The priest looks a little bit like a slighter version of Tony Hale; I want to look at into his eyes and ask if anything’s happened, and if I don’t feel it because I wasn’t worthy or because it’s beyond gross sensation. Instead, I drop my hand and move to the side. People are moving with somber deliberation from one locus to another, except for a few elderly, who lodge in the pews like rocks in a current.
The last people in line were an Asian couple with a baby and an eight-year-old boy. The husband touched the relic, the wife kissed it, and the priest bent forward to offer it to the little boy. Even across the room, I could see his father’s hand prodded him forward, but he stiffened against it.
It’s not so much Catholicism that my aunt and uncle are fighting here. It’s the unthinkingness that it represents–if they stay another fifteen years, as they plan to, they’ll be fighting unthinkingness in the form of irreligion, instead.
There’s something in us that wants something to fall back on, something that offers the comfort of truth and belonging, when we’ve reached the limits of where thinking can take us. My friend Diane, who grew up Catholic, said she feels that way in nature.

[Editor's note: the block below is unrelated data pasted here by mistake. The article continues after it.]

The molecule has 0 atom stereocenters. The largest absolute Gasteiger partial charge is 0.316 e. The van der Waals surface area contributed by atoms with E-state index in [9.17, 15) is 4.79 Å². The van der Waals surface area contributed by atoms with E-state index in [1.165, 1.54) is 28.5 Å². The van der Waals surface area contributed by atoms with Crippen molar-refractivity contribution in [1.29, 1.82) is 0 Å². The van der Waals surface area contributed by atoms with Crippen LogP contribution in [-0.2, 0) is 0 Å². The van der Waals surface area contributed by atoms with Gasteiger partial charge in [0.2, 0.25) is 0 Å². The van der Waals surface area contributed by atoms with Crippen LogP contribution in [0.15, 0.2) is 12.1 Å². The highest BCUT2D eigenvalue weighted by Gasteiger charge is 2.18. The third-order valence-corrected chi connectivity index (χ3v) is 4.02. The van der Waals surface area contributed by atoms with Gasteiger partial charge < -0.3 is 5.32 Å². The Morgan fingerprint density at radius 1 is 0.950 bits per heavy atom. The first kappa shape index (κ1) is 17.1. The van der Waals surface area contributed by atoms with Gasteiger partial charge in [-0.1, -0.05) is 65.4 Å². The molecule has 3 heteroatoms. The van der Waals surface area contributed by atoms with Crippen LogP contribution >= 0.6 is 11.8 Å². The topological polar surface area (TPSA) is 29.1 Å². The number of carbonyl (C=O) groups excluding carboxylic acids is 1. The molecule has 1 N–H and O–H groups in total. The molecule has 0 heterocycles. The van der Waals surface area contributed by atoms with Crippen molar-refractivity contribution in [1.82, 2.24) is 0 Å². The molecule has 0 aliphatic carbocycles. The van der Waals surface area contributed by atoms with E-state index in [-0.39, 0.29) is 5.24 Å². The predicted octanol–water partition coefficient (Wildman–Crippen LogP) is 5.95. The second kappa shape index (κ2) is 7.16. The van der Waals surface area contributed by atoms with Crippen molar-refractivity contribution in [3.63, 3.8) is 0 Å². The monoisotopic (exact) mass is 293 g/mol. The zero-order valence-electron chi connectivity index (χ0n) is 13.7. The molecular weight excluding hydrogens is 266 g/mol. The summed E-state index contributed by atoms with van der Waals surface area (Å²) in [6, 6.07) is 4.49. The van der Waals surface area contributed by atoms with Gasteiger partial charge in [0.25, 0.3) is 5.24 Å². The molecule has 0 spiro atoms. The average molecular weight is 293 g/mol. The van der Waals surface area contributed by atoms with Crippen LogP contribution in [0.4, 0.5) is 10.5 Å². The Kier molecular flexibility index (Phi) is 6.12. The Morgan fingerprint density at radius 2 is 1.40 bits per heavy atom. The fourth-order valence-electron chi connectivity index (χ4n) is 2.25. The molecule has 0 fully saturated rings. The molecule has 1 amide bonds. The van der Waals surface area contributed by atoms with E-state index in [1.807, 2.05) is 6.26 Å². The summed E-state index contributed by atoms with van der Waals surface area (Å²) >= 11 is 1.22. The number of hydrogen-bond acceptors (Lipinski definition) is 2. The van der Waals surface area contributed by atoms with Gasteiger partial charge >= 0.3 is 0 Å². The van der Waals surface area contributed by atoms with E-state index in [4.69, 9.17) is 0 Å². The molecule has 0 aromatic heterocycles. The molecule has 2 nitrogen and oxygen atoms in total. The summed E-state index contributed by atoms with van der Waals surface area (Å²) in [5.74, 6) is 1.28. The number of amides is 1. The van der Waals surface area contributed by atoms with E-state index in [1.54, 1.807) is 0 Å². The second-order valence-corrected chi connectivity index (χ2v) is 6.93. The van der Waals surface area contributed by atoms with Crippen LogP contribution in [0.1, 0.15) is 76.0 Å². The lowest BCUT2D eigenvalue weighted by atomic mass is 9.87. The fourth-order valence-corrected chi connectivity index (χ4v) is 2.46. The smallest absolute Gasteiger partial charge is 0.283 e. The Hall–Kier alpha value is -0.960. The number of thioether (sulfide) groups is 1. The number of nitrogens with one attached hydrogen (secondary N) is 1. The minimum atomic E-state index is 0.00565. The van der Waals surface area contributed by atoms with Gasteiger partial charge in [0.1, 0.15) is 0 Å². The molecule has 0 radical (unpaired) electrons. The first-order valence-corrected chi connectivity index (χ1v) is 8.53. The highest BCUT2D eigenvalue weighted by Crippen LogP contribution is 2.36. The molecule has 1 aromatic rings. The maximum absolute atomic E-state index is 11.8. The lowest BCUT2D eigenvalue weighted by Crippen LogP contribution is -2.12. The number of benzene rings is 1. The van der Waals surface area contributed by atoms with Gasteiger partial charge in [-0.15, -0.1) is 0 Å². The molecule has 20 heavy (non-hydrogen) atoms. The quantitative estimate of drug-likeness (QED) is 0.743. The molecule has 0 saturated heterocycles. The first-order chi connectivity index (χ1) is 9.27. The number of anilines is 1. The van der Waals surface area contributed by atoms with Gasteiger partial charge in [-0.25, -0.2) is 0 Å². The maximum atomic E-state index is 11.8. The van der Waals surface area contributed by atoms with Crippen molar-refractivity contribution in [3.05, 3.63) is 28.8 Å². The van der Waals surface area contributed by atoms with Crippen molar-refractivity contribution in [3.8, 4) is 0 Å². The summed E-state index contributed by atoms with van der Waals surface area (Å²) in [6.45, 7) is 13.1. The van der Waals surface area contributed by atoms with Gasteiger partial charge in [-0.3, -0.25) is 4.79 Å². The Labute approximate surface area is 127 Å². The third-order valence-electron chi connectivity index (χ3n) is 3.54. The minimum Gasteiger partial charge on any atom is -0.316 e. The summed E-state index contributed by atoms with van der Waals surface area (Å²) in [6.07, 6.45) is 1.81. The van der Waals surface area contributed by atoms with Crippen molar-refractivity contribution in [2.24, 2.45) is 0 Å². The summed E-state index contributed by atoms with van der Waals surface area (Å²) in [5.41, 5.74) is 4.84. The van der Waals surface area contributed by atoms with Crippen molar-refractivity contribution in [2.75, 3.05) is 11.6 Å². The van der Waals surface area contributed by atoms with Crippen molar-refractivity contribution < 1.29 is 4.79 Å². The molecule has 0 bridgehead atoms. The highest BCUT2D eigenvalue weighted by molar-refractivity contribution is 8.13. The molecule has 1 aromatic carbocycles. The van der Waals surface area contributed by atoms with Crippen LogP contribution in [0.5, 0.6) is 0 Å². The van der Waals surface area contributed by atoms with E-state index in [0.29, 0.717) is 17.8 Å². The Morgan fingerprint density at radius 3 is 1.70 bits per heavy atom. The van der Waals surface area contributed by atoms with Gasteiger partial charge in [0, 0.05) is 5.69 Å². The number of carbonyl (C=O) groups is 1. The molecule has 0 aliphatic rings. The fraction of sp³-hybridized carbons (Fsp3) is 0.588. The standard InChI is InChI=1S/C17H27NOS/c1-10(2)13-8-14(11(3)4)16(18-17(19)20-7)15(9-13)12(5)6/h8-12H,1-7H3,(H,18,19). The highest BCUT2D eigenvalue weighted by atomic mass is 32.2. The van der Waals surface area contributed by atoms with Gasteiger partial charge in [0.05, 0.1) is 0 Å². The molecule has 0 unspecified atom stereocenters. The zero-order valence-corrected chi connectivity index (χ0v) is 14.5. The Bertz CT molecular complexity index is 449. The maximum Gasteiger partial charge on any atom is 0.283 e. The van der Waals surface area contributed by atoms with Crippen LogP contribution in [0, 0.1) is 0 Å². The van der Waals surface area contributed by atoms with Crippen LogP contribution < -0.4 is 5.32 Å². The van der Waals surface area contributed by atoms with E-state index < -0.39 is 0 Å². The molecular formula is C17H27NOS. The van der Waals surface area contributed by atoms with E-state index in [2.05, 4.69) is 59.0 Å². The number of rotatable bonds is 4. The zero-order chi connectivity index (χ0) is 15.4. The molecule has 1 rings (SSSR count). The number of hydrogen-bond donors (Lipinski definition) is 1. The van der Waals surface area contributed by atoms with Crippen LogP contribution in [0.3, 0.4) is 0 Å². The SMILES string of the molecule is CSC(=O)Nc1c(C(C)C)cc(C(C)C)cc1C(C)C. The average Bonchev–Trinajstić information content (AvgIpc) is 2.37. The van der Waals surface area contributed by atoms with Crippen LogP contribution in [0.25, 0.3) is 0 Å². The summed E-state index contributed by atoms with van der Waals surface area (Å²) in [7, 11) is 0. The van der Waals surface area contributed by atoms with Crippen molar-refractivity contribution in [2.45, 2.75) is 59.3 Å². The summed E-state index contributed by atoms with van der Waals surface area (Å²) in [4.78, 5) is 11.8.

For me, nature can be overwhelming; it’s too much like how I think of God–beautiful, strange, and other. I’m more comforted by high, shadowy ceilings that turn footsteps into echoes and vault an old man’s warbling into ethereal plainsong.
They’re very firm, the Protestants, that the church isn’t a building. But the building has the most powerful to make me feel like I belong. You understand how it got there; it gives you a place to put your effort, a way to mark time. It unites you with a lot of different people who, for one hour, are all doing the same thing together, for all their different reasons and from all their different motivations.
Tradition is good for that; it protects you from being entirely alone. But that’s also the bad side–tradition can rob you of your individuality. It can silence those screams of overwhelm when they ought to be voiced. It will often tell you who you are without asking any questions.
Also, here’s more on the folks who helped build Saint Anne’s…because I’m a nerd like that: